The Holocaust

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Review: The Matchmaker

Arik (Tuval Shafir), a restless Israeli teenager, struggles against the cultural limits of Haifa in 1968 — it's a provincial prism untouched by rock music or the sexual revolution.
Cultural limits
By MILES HOWARD  |  June 22, 2012
film KarskiReport

Review: The Karski Report

After nine and a half hours of Shoah , what remains to be said? Everything and nothing, but some testimonials in Claude Lanzmann's Holocaust account begged for elaboration, among them a segment in which Polish underground hero Jan Karski described his
Elaborations on Claude Lanzmann's Holocaust account
By PETER KEOUGH  |  March 23, 2012
film FreeMen

Review: Free Men

In a little known footnote to the Holocaust, the head of the Paris mosque, Si Kaddour Ben Ghabrit, helped many Jews escape the Nazis.
Solidarity and mistrust in war-time Paris
By  |  March 17, 2012
Being Jewish In France

Review: Being Jewish in France

"A love affair gone sour," is how one of the writers quoted in director Yves Jeuland's documentary describes the Vichy collusion with the Nazis, which ended with thousands of French Jews rounded up by Gendarmes and shipped to death camps.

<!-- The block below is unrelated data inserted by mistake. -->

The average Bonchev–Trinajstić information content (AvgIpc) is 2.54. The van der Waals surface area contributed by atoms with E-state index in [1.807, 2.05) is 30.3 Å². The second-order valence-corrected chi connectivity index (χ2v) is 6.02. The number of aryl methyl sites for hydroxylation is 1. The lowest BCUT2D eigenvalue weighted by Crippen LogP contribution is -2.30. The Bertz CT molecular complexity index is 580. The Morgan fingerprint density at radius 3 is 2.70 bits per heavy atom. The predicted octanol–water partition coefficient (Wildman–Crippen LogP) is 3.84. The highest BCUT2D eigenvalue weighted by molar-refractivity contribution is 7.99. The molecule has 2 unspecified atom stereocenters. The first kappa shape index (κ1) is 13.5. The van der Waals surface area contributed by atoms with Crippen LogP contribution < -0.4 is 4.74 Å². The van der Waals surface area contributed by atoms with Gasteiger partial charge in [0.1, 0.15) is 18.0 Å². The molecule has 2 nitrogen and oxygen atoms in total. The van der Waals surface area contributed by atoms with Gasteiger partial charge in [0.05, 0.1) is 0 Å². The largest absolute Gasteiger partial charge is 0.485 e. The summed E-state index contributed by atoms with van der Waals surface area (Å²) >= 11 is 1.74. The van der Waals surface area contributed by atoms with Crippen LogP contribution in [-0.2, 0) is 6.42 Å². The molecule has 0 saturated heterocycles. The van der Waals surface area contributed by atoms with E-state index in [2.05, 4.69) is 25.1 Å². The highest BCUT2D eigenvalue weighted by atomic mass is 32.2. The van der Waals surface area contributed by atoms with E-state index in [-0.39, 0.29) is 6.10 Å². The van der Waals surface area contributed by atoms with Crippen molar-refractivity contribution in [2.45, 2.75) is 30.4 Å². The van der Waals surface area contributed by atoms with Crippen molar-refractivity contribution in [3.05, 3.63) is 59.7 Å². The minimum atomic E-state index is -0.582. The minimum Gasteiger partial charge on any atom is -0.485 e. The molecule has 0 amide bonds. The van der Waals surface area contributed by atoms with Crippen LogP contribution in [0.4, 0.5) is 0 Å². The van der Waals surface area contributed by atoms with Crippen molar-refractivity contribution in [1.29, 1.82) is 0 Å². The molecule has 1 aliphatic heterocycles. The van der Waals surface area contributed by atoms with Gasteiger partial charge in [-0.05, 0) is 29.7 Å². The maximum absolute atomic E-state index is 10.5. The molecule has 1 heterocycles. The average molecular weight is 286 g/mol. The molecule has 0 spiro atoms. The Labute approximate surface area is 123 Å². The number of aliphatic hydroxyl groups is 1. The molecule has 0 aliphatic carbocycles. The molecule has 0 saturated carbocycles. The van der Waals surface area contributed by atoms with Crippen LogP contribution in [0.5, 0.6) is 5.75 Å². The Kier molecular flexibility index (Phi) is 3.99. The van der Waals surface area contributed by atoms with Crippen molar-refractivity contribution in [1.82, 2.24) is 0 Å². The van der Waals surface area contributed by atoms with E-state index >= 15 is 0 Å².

Yves Jeuland's documentary
By PETER KEOUGH  |  March 16, 2012
names of love 3

Review: The Names of Love

Child abuse, genocide — those French have a way with romantic comedies.
Softcore sex and politics
By PETER KEOUGH  |  August 19, 2011
La Rafle - Short take film review

Review: La Rafle

In La Rafle , director Rose Bosch boldly tackles the psyche of Hitler, showing the Führer enjoying the high life with Eva Braun as he instructs his minions to pressure France to hand over its Jews so he can sate his genocidal bloodlust before the Allie
The psyche of Hitler
By TOM MEEK  |  July 22, 2011

Performing words written en route to Auschwitz

It is barely conceivable how one woman, at a way station en route to Auschwitz, wrote so ardently of purple lupine.
Poetic collage
By BY MEGAN GRUMBLING  |  April 29, 2011

Review: A Film Unfinished

Some realities even the best propagandists can't spin.